Parliament will soon debate a bill that intends to pave way for an extradition treaty with Congo Brazzaville. While it will regard all sorts of criminals, it is mostly informed by some Genocide suspects believed to have taken refuge there.
So far, 11 extradition requests are yet to be executed and it is possibly due to the fact that there were no extradition instruments that linked both countries.
But as the saying goes; “Charity begins at home”. Hundreds – if not thousands – of genocide suspects are still roaming freely around the world.
The most astounding thing is that many are just across our borders, in countries that we share common goals under the East African Community.
Our immediate neighbours, those who should be on the vanguard of truly understanding the impact and scope of the 1994 Genocide against the Tutsi, have a lot on their plates.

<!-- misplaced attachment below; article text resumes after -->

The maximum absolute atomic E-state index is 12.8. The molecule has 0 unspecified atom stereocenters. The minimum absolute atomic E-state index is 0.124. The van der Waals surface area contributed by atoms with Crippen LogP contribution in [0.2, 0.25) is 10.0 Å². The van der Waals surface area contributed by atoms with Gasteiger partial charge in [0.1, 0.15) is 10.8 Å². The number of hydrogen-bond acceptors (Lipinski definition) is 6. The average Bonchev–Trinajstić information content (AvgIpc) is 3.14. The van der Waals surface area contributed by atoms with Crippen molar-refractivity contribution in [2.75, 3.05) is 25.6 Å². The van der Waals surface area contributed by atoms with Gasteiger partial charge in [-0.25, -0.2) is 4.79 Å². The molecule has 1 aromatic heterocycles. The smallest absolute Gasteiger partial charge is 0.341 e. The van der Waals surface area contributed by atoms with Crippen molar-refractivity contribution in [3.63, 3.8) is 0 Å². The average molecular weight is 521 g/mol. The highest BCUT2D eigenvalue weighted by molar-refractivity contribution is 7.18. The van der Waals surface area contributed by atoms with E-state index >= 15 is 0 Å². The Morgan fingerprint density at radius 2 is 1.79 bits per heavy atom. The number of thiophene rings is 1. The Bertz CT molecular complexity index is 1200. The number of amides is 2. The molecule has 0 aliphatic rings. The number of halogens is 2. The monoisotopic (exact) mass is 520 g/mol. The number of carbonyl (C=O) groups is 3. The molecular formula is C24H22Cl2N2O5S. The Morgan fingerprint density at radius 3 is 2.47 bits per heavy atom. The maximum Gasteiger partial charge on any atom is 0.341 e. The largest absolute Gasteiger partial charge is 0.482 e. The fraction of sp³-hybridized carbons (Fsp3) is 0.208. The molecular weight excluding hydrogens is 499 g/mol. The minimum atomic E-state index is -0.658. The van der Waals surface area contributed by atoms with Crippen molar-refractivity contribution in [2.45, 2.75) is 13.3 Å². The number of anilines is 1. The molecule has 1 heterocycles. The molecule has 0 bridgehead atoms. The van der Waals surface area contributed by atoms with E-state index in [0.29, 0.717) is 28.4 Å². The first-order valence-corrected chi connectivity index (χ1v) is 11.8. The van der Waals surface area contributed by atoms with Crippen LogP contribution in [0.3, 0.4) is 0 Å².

46 indictments are yet to be acted upon by the Democratic Republic of Congo (DRC), 38 in Uganda and 12 in Burundi.
The Burundian indictments are mainly for former Burundian refugees in Rwanda who actively participated in the Genocide. Many went on to occupy prominent positions in their country and it is highly unlikely they will face justice soon.
The disorganization in DRC also makes the execution of the indictments a tall order, but what about Uganda?
Most of the major architects of the Genocide that were tried by the International Criminal Tribunal for Rwanda were arrested in Nairobi in July 1997 in what was known as Operation NAKI(Nairobi-Kigali).
Since then, most who had found a safe haven in Kenya moved on, mostly to Europe, and some are slowly being called to account.
Since most countries have shown little goodwill to fulfill their international obligations regarding crimes against humanity, the government should seek bilateral cooperation as in the case of Brazzaville. Otherwise some countries will continue to look the other way and defeating the cause of justice in the process.